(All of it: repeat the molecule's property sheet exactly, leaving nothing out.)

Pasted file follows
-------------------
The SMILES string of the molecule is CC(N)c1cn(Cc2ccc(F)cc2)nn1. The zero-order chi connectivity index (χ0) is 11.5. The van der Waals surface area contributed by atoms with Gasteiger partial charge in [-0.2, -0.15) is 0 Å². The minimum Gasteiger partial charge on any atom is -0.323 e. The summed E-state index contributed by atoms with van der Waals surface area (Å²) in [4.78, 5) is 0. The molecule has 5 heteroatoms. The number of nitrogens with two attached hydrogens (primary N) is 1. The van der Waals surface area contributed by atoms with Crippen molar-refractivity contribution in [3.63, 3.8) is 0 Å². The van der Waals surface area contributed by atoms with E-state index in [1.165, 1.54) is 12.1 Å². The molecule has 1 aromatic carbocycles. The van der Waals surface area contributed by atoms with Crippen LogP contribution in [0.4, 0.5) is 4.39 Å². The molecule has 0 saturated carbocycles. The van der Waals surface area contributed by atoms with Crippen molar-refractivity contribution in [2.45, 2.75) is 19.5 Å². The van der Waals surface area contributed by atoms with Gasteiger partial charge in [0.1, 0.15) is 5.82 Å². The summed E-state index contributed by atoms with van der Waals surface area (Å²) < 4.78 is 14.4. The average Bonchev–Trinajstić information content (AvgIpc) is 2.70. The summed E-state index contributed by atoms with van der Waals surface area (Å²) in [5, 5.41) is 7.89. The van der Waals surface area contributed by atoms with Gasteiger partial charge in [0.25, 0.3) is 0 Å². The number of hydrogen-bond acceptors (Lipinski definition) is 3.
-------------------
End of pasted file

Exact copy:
The SMILES string of the molecule is CC(N)c1cn(Cc2ccc(F)cc2)nn1. The zero-order chi connectivity index (χ0) is 11.5. The van der Waals surface area contributed by atoms with Gasteiger partial charge in [-0.2, -0.15) is 0 Å². The minimum Gasteiger partial charge on any atom is -0.323 e. The summed E-state index contributed by atoms with van der Waals surface area (Å²) in [4.78, 5) is 0. The molecule has 5 heteroatoms. The number of nitrogens with two attached hydrogens (primary N) is 1. The van der Waals surface area contributed by atoms with Crippen molar-refractivity contribution in [3.63, 3.8) is 0 Å². The van der Waals surface area contributed by atoms with E-state index in [1.165, 1.54) is 12.1 Å². The molecule has 1 aromatic carbocycles. The van der Waals surface area contributed by atoms with Crippen LogP contribution in [0.4, 0.5) is 4.39 Å². The molecule has 0 saturated carbocycles. The van der Waals surface area contributed by atoms with Crippen molar-refractivity contribution in [2.45, 2.75) is 19.5 Å². The van der Waals surface area contributed by atoms with Gasteiger partial charge in [0.1, 0.15) is 5.82 Å². The summed E-state index contributed by atoms with van der Waals surface area (Å²) < 4.78 is 14.4. The average Bonchev–Trinajstić information content (AvgIpc) is 2.70. The summed E-state index contributed by atoms with van der Waals surface area (Å²) in [5, 5.41) is 7.89. The van der Waals surface area contributed by atoms with Gasteiger partial charge in [0.25, 0.3) is 0 Å². The number of hydrogen-bond acceptors (Lipinski definition) is 3.